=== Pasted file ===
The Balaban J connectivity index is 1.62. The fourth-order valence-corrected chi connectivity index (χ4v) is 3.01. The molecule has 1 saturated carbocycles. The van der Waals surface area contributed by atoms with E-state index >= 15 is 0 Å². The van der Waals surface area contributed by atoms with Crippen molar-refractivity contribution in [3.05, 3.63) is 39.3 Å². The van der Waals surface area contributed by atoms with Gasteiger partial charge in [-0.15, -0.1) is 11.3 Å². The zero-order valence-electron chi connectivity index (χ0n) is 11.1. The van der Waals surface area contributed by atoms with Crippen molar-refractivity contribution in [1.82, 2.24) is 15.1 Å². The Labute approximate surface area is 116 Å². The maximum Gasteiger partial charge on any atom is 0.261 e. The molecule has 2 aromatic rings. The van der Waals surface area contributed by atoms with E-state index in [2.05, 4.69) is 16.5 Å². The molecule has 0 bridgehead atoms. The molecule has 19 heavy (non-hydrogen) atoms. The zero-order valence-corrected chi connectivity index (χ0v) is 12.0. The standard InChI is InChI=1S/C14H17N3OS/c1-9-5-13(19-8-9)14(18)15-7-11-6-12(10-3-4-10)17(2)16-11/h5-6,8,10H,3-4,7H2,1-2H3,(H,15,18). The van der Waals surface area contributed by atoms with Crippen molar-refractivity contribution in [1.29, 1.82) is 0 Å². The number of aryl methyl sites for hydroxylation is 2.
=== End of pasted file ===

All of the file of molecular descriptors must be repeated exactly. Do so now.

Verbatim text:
The Balaban J connectivity index is 1.62. The fourth-order valence-corrected chi connectivity index (χ4v) is 3.01. The molecule has 1 saturated carbocycles. The van der Waals surface area contributed by atoms with E-state index >= 15 is 0 Å². The van der Waals surface area contributed by atoms with Crippen molar-refractivity contribution in [3.05, 3.63) is 39.3 Å². The van der Waals surface area contributed by atoms with Gasteiger partial charge in [-0.15, -0.1) is 11.3 Å². The zero-order valence-electron chi connectivity index (χ0n) is 11.1. The van der Waals surface area contributed by atoms with Crippen molar-refractivity contribution in [1.82, 2.24) is 15.1 Å². The Labute approximate surface area is 116 Å². The maximum Gasteiger partial charge on any atom is 0.261 e. The molecule has 2 aromatic rings. The van der Waals surface area contributed by atoms with E-state index in [2.05, 4.69) is 16.5 Å². The molecule has 0 bridgehead atoms. The molecule has 19 heavy (non-hydrogen) atoms. The zero-order valence-corrected chi connectivity index (χ0v) is 12.0. The standard InChI is InChI=1S/C14H17N3OS/c1-9-5-13(19-8-9)14(18)15-7-11-6-12(10-3-4-10)17(2)16-11/h5-6,8,10H,3-4,7H2,1-2H3,(H,15,18). The van der Waals surface area contributed by atoms with Crippen molar-refractivity contribution in [1.29, 1.82) is 0 Å². The number of aryl methyl sites for hydroxylation is 2.